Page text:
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Treatment of epidermolysis bullosa acquisita with intravenous immunoglobulin in patients non-responsive to conventional therapy: clinical outcome and post-treatment long-term follow-up.

BACKGROUND: Epidermolysis bullosa acquisita (EBA) is a chronic subepidermal blistering disease that is caused by antibodies binding to type VII collagen within anchoring fibrils. It is rare disease with an incidence of 0.25 cases per 1,000,000 population.

OBJECTIVE: The objective of this study is to report the treatment outcomes with intravenous immunoglobulin (IVIg) therapy in 10 patients with severe and widespread EBA non-responsive to conventional therapy.

METHODS: Patients were treated according to a protocol published in a Consensus Statement to treat autoimmune mucocutaneous blistering diseases, including EBA with IVIg. A dose of 2 g/kg/cycle was used.

RESULTS: Ten patients: four males and six females, all were North American Caucasian. The age at onset varied from 37 to 75 years (mean 57.4). A satisfactory clinical response was observed in all 10 patients. The patients received 16-31 cycles (mean 23.1) of IVIg over a period of 30-52 months (mean 38.8). Once IVIg was initiated, earlier drugs (prednisone, dapsone and others) were gradually withdrawn over a 5-9 month period (mean 7.2). Thereafter, IVIg was used as monotherapy. No serious side-effects were observed. The follow-up period since discontinuation of IVIg varied from 29 to 123 months (mean 53.9). During this follow-up period, recurrence of disease was not observed.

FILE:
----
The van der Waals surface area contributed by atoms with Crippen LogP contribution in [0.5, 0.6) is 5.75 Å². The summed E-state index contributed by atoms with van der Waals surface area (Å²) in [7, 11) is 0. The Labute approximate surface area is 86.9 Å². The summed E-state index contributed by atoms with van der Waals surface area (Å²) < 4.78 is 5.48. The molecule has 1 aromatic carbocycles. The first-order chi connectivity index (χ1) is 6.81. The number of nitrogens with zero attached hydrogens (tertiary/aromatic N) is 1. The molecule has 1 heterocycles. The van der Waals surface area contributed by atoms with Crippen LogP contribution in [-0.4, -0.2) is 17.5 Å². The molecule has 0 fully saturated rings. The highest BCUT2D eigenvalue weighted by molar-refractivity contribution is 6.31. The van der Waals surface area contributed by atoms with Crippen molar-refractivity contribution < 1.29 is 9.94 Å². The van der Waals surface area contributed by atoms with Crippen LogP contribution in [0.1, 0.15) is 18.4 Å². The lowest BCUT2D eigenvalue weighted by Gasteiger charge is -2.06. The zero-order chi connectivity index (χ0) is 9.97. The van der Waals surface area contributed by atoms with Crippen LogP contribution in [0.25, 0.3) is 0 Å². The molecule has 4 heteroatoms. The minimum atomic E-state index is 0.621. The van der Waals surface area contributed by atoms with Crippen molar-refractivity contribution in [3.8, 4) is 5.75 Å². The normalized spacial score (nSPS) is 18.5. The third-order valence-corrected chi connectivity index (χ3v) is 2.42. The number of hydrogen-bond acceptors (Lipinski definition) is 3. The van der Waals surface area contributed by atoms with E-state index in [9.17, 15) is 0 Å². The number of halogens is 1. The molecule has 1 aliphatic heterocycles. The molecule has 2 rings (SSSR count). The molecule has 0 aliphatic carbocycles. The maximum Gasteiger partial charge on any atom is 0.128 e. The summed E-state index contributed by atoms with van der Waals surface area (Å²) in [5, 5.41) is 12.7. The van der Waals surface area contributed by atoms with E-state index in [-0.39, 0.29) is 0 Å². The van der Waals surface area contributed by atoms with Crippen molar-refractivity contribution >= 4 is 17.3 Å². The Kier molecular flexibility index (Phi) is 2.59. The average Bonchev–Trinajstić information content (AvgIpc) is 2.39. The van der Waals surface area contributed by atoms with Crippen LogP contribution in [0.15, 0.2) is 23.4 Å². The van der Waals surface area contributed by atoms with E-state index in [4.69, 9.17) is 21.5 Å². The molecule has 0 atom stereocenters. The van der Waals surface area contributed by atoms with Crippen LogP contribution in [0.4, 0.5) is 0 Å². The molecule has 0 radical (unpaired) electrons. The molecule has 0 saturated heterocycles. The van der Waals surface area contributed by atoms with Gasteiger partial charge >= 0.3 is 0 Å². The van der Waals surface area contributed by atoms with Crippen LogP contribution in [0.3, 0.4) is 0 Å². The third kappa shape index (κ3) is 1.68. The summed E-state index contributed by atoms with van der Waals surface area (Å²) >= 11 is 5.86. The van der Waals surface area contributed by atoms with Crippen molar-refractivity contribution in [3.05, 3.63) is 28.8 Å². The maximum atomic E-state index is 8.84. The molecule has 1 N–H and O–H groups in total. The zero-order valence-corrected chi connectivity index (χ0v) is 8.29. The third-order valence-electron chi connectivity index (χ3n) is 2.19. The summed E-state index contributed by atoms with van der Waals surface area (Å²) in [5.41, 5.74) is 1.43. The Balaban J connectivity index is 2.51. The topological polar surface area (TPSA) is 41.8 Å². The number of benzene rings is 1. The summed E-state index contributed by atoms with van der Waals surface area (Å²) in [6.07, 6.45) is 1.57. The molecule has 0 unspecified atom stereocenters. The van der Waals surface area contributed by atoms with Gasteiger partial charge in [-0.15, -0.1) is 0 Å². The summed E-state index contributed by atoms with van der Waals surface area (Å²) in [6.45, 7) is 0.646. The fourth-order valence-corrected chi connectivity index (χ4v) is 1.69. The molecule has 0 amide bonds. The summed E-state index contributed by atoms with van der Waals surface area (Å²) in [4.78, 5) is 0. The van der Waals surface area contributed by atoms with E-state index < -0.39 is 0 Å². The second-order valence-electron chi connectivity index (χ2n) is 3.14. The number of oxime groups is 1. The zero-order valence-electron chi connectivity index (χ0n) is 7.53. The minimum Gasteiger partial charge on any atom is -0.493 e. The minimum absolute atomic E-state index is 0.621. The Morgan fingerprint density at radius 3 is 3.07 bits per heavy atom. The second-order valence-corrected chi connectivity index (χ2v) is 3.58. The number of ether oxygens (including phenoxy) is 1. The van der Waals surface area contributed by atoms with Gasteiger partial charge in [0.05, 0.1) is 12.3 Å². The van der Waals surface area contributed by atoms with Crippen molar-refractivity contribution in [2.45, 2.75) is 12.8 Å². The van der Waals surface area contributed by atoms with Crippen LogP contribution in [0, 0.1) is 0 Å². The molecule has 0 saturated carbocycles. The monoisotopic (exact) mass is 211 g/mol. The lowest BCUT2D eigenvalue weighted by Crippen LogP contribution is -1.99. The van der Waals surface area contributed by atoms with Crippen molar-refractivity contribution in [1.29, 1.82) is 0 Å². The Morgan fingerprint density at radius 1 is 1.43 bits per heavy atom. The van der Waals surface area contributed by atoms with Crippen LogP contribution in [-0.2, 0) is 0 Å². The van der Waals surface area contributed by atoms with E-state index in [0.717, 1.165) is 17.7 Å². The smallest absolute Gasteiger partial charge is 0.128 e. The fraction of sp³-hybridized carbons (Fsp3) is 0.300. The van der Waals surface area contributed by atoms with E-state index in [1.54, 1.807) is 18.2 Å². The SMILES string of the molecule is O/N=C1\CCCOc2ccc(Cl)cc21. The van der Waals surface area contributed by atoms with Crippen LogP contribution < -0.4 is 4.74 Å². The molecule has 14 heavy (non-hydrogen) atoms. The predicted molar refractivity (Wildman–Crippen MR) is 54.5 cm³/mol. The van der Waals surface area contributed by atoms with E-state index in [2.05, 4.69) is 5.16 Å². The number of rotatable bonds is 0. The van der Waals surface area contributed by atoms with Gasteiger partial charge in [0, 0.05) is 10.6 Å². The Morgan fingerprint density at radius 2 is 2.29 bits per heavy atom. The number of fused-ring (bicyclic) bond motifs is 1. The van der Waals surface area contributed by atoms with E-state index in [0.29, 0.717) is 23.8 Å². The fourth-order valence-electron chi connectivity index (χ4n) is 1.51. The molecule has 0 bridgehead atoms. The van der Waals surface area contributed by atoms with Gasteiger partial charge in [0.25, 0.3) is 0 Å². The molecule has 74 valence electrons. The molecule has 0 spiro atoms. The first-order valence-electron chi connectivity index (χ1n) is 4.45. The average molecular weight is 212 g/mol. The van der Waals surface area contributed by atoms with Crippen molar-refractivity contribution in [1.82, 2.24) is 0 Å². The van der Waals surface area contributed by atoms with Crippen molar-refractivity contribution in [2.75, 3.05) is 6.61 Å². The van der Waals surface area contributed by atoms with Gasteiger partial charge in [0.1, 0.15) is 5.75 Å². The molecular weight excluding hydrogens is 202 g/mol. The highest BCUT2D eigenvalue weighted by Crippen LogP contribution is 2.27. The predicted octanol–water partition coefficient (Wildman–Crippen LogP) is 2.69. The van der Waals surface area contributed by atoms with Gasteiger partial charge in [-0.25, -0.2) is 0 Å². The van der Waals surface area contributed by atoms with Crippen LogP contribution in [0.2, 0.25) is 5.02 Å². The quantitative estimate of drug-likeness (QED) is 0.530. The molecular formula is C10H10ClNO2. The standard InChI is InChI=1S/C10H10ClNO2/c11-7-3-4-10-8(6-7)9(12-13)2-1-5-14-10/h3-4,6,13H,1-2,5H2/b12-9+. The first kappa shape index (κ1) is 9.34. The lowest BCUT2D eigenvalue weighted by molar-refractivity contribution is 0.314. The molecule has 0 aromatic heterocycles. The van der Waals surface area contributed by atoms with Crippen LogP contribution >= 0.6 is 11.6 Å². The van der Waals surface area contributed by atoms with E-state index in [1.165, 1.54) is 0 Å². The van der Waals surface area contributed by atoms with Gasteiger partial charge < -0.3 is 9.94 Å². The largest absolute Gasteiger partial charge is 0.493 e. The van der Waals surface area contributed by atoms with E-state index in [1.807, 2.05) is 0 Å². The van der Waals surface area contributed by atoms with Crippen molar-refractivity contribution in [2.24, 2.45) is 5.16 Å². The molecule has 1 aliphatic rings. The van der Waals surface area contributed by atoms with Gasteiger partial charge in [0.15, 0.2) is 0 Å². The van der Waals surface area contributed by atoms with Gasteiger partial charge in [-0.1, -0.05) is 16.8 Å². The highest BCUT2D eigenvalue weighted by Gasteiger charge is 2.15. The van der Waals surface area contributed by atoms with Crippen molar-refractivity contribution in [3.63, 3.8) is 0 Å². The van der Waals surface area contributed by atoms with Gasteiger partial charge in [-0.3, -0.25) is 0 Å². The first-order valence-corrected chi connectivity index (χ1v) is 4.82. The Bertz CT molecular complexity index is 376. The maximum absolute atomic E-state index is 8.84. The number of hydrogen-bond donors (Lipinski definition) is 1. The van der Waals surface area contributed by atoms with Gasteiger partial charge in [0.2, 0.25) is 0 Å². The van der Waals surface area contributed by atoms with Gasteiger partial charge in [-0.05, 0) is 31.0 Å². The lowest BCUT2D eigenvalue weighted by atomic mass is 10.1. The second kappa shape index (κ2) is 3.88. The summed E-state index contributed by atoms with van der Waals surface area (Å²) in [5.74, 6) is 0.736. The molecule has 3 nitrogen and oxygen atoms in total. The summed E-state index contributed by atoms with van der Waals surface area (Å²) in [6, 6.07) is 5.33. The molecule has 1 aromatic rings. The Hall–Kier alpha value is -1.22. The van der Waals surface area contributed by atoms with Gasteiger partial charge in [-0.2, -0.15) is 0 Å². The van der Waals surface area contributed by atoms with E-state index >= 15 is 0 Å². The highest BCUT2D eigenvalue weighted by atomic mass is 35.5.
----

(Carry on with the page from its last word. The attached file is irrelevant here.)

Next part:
CONCLUSION: The data suggest that IVIg can produce a long-term sustained clinical remission in patients with EBA. In the patients, of this study concomitant therapy could be discontinued and IVIg was used as monotherapy.

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